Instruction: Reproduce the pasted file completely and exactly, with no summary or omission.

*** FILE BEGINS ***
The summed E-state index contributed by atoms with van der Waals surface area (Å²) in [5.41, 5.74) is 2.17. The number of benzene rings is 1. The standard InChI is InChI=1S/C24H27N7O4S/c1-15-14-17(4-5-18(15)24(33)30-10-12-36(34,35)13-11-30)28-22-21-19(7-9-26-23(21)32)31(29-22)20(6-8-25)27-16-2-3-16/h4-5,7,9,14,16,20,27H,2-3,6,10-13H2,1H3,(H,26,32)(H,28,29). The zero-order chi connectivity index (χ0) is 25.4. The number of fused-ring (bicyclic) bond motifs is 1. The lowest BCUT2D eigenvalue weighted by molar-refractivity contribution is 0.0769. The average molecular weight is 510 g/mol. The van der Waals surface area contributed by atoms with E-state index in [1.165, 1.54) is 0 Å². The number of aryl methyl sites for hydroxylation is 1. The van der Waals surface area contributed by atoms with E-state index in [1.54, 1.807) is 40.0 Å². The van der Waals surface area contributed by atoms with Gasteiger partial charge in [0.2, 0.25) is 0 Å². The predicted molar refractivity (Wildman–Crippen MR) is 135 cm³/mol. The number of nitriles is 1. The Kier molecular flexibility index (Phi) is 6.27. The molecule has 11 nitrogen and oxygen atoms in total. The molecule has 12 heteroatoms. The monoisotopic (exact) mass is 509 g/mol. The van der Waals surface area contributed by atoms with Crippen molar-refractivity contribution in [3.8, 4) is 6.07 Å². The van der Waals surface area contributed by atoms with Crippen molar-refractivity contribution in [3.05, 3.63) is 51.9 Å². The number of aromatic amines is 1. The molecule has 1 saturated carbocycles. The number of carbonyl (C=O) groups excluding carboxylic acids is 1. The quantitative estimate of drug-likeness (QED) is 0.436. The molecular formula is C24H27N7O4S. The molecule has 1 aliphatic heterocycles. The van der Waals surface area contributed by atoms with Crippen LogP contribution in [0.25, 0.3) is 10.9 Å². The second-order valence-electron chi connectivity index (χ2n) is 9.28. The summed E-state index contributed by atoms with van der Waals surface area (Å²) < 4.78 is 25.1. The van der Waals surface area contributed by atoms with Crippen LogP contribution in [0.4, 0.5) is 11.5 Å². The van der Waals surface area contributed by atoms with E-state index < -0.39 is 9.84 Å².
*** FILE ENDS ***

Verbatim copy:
The summed E-state index contributed by atoms with van der Waals surface area (Å²) in [5.41, 5.74) is 2.17. The number of benzene rings is 1. The standard InChI is InChI=1S/C24H27N7O4S/c1-15-14-17(4-5-18(15)24(33)30-10-12-36(34,35)13-11-30)28-22-21-19(7-9-26-23(21)32)31(29-22)20(6-8-25)27-16-2-3-16/h4-5,7,9,14,16,20,27H,2-3,6,10-13H2,1H3,(H,26,32)(H,28,29). The zero-order chi connectivity index (χ0) is 25.4. The number of fused-ring (bicyclic) bond motifs is 1. The lowest BCUT2D eigenvalue weighted by molar-refractivity contribution is 0.0769. The average molecular weight is 510 g/mol. The van der Waals surface area contributed by atoms with E-state index in [1.165, 1.54) is 0 Å². The number of aryl methyl sites for hydroxylation is 1. The van der Waals surface area contributed by atoms with E-state index in [1.54, 1.807) is 40.0 Å². The van der Waals surface area contributed by atoms with Gasteiger partial charge in [0.2, 0.25) is 0 Å². The predicted molar refractivity (Wildman–Crippen MR) is 135 cm³/mol. The number of nitriles is 1. The Kier molecular flexibility index (Phi) is 6.27. The molecule has 11 nitrogen and oxygen atoms in total. The molecule has 12 heteroatoms. The monoisotopic (exact) mass is 509 g/mol. The van der Waals surface area contributed by atoms with Crippen molar-refractivity contribution in [3.8, 4) is 6.07 Å². The van der Waals surface area contributed by atoms with Crippen molar-refractivity contribution in [3.05, 3.63) is 51.9 Å². The number of aromatic amines is 1. The molecule has 1 saturated carbocycles. The number of carbonyl (C=O) groups excluding carboxylic acids is 1. The quantitative estimate of drug-likeness (QED) is 0.436. The molecular formula is C24H27N7O4S. The molecule has 1 aliphatic heterocycles. The van der Waals surface area contributed by atoms with Crippen LogP contribution in [0.25, 0.3) is 10.9 Å². The second-order valence-electron chi connectivity index (χ2n) is 9.28. The summed E-state index contributed by atoms with van der Waals surface area (Å²) < 4.78 is 25.1. The van der Waals surface area contributed by atoms with Crippen LogP contribution in [0.4, 0.5) is 11.5 Å². The van der Waals surface area contributed by atoms with E-state index < -0.39 is 9.84 Å².